In 2005, my husband and I decided our cat Sid needed a friend. This was one of many incidents over years of pet ownership when human-to-pet communication would have been helpful, because if we’d asked, Sid would’ve let us know that the last thing in the world he wanted was a feline friend. Oh, well. We adopted Shmee, and Sid hated her immediately. For the first few days after she came home, he perched on top of the kitchen cabinets, growling at all of us. When he finally deigned to come down, he hissed at her, smacked her in the face, and chased her under a bed.
From that moment until Sid died ten years later, Shmee mostly lived under our furniture. Since she preferred the guest room bed for that purpose, we had to warn folks staying overnight that they might be awakened in the middle of the night by a sweet, fluffy kitty snuggling, head-butting, and licking them. Shmee always loved love; she was just too scared to come out and get it. It wasn’t just Sid who scared her, either. Any new sound or activity sent her running for a dark and quiet spot, and once she found one, she’d stay there for days. She was the quintessential “scaredy cat,” and therefore, we hardly ever saw her. Many of our friends didn’t know she existed, and even our other pets seemed alarmed whenever she made one of her rare appearances.
Despite her obvious preference for staying inside under furniture, each spring, we’d pull Shmee out from under the bed for a field trip to the groomer so she could have her thick coat removed. This continues to be an annual event that is absolutely hilarious for everyone except Shmee.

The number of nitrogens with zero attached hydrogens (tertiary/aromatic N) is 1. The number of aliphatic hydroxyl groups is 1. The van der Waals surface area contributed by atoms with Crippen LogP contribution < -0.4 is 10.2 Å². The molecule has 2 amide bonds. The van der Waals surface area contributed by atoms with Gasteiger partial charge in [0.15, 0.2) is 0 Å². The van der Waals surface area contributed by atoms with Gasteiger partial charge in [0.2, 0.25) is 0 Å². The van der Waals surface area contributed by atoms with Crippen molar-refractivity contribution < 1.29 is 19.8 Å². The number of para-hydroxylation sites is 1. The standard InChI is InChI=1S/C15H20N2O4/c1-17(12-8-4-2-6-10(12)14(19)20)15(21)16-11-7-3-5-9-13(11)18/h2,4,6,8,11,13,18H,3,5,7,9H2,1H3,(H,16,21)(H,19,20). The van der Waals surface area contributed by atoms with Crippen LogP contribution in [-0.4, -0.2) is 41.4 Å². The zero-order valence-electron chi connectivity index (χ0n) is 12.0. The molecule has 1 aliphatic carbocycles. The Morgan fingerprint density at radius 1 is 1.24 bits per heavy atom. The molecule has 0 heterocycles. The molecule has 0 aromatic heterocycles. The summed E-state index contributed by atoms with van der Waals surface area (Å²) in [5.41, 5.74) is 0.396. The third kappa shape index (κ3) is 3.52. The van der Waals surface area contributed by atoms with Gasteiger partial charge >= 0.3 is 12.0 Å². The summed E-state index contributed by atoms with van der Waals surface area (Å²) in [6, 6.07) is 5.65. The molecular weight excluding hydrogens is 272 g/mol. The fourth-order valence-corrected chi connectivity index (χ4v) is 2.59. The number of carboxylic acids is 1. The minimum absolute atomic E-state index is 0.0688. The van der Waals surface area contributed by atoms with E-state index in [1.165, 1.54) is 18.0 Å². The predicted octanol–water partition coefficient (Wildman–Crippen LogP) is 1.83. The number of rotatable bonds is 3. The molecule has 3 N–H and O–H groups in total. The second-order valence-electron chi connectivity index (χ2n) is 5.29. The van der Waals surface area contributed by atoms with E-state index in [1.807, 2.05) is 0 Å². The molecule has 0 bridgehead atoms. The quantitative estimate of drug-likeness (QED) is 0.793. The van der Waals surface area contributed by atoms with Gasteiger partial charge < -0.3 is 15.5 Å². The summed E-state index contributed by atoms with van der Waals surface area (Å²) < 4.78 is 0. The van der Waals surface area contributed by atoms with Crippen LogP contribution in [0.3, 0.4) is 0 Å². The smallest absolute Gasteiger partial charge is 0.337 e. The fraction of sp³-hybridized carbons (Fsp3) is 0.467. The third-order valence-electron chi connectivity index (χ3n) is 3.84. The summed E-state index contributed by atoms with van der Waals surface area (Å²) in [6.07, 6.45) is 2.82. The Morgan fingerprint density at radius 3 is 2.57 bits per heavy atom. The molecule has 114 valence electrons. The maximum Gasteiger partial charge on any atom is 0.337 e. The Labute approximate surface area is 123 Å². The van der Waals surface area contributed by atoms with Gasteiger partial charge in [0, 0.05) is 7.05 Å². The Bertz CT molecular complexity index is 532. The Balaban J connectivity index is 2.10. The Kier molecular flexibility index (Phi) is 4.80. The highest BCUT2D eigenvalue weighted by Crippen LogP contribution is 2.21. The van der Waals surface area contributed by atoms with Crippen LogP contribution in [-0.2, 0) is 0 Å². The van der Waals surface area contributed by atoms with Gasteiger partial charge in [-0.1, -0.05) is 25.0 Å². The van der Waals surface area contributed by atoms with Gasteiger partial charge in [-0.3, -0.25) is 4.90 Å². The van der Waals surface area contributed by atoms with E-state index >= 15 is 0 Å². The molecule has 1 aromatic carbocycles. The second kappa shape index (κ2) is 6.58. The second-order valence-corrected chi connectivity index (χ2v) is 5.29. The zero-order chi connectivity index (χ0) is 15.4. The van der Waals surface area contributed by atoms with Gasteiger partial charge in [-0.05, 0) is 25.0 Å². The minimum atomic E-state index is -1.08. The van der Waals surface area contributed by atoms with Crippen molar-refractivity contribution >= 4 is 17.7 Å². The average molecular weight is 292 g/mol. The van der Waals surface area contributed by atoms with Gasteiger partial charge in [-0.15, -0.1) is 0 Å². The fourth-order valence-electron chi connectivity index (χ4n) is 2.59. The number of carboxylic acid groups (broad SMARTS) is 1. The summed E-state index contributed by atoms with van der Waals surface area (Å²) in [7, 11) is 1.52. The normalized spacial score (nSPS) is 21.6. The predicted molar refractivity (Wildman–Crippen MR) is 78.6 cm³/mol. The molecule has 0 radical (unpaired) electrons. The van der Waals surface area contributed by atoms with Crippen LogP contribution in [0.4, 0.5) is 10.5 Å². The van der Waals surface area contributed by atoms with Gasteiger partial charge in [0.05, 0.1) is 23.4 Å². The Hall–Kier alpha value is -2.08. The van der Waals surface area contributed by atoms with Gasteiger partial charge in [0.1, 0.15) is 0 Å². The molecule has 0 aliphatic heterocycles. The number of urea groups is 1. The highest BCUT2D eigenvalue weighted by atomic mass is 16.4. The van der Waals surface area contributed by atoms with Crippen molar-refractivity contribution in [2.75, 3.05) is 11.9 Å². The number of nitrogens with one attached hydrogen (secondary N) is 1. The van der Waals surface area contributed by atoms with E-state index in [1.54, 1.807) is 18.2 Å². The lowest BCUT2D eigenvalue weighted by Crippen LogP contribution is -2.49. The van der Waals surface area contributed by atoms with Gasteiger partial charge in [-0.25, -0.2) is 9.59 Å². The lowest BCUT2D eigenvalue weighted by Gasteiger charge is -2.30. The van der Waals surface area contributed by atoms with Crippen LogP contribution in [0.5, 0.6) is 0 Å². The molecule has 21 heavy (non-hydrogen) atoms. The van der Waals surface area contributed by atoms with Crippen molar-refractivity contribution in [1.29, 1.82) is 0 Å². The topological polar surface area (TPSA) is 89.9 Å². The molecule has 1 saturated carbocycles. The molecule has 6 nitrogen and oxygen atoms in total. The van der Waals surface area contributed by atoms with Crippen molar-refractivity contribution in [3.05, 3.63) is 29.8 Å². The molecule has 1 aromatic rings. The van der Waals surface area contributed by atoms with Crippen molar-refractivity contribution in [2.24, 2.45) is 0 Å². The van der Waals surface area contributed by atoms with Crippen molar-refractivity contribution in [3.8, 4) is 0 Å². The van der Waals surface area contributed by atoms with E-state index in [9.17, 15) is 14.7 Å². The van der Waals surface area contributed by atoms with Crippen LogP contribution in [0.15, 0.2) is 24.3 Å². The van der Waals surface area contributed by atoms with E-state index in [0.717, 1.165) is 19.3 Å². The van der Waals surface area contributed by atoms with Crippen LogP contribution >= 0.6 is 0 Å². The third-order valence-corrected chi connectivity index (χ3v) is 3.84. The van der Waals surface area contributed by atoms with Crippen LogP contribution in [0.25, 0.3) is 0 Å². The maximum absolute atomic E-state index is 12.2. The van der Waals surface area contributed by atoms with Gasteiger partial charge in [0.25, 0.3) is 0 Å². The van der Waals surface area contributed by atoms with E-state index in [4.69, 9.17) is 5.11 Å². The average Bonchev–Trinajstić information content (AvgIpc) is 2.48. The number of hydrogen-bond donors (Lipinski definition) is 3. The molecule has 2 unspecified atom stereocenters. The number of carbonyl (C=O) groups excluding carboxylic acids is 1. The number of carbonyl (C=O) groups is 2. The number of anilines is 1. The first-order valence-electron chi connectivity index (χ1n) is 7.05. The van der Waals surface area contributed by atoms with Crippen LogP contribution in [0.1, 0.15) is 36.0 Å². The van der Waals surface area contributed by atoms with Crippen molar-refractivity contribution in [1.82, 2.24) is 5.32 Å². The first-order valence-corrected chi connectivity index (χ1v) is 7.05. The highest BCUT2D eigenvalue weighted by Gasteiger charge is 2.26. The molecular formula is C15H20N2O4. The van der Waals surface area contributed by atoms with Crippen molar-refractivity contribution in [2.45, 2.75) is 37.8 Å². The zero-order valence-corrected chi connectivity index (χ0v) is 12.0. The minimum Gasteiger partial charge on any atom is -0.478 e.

All groomers over the past 15 years have shared the same report: Shmee is the best cat ever. She loves to be touched, so grooming is like a deep tissue massage as far as she’s concerned. She just lies there, limp and purring. If we’d ever tried to get Sid groomed, he would’ve killed someone.
When Sid passed away in January of 2016, Shmee moved out from under the furniture and onto my lap.
Every time I sit down, she’s on my lap within seconds. Sometimes I don’t even notice she’s there until I try to get up. (And yes, she’s on my lap right now. It makes typing difficult.) On occasion, she has to share some lap real estate with Jasper, or at least Jasper’s ear.
This is how Shmee and Jasper spend about 90% of their time:
For the brief duration of their waking hours, they mostly attempt mind control, willing me to put food in their bowls.
Shmee is now at least 16, and her Golden Years are a mixed bag. Her back end has a hard time keeping up with the front, which makes for some wobbly walking. She rarely cleans herself anymore. Sometimes I’ll find her alone in a room, meowing at the wall. On the flip side, not only has she fully integrated herself into a regular on-not-under-furniture life, but she also recently decided that she likes to go outside.
Shmee never even came close to stepping outside until about six months ago when I opened the back door and she just strolled on out. Now she explores the backyard daily and waits patiently at the dog door when she’s ready to come back in. The funniest part is how ballistic the birds go whenever she’s in the yard, obviously screeching out the warning: “CAT! CAT! CAT!” while she looks at them with clear annoyance like, “Could you please pipe down, whatever you are? I’m trying to sniff this plant.”
Shmee reminds me of a lifelong recluse who decided at age 80 to hike the Appalachian Trail and play competitive tennis. She is a completely different creature than she used to be. And while I loved Sid, despite his violent tendencies, I am so thankful that Shmee has had the last four years to move out from under the furniture and into our lives.